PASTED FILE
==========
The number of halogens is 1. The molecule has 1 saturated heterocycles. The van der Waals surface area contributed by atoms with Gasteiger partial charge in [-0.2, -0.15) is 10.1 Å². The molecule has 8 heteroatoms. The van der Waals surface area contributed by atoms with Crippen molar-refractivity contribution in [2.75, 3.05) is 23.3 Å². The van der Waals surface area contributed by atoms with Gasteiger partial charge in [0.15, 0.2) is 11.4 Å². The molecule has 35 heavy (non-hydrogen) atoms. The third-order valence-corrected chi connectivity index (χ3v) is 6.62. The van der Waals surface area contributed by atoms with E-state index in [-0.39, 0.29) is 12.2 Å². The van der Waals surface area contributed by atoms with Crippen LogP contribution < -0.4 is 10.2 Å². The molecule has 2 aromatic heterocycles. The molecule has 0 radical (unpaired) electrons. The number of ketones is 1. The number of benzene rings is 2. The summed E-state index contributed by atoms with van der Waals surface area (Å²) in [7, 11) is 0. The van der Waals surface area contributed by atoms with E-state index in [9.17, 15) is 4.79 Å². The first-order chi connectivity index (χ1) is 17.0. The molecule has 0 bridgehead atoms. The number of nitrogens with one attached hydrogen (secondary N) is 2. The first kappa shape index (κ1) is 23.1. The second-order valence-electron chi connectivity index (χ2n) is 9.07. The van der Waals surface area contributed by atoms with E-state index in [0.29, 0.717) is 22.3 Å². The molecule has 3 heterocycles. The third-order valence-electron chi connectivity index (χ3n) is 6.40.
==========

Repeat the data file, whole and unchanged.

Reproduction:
The number of halogens is 1. The molecule has 1 saturated heterocycles. The van der Waals surface area contributed by atoms with Gasteiger partial charge in [-0.2, -0.15) is 10.1 Å². The molecule has 8 heteroatoms. The van der Waals surface area contributed by atoms with Crippen molar-refractivity contribution in [2.75, 3.05) is 23.3 Å². The van der Waals surface area contributed by atoms with Gasteiger partial charge in [0.15, 0.2) is 11.4 Å². The molecule has 35 heavy (non-hydrogen) atoms. The third-order valence-corrected chi connectivity index (χ3v) is 6.62. The van der Waals surface area contributed by atoms with E-state index in [-0.39, 0.29) is 12.2 Å². The van der Waals surface area contributed by atoms with Crippen LogP contribution < -0.4 is 10.2 Å². The molecule has 2 aromatic heterocycles. The molecule has 0 radical (unpaired) electrons. The number of ketones is 1. The number of benzene rings is 2. The summed E-state index contributed by atoms with van der Waals surface area (Å²) in [7, 11) is 0. The van der Waals surface area contributed by atoms with E-state index in [9.17, 15) is 4.79 Å². The first-order chi connectivity index (χ1) is 17.0. The molecule has 0 bridgehead atoms. The number of nitrogens with one attached hydrogen (secondary N) is 2. The first kappa shape index (κ1) is 23.1. The second-order valence-electron chi connectivity index (χ2n) is 9.07. The van der Waals surface area contributed by atoms with E-state index in [0.29, 0.717) is 22.3 Å². The molecule has 3 heterocycles. The third-order valence-electron chi connectivity index (χ3n) is 6.40.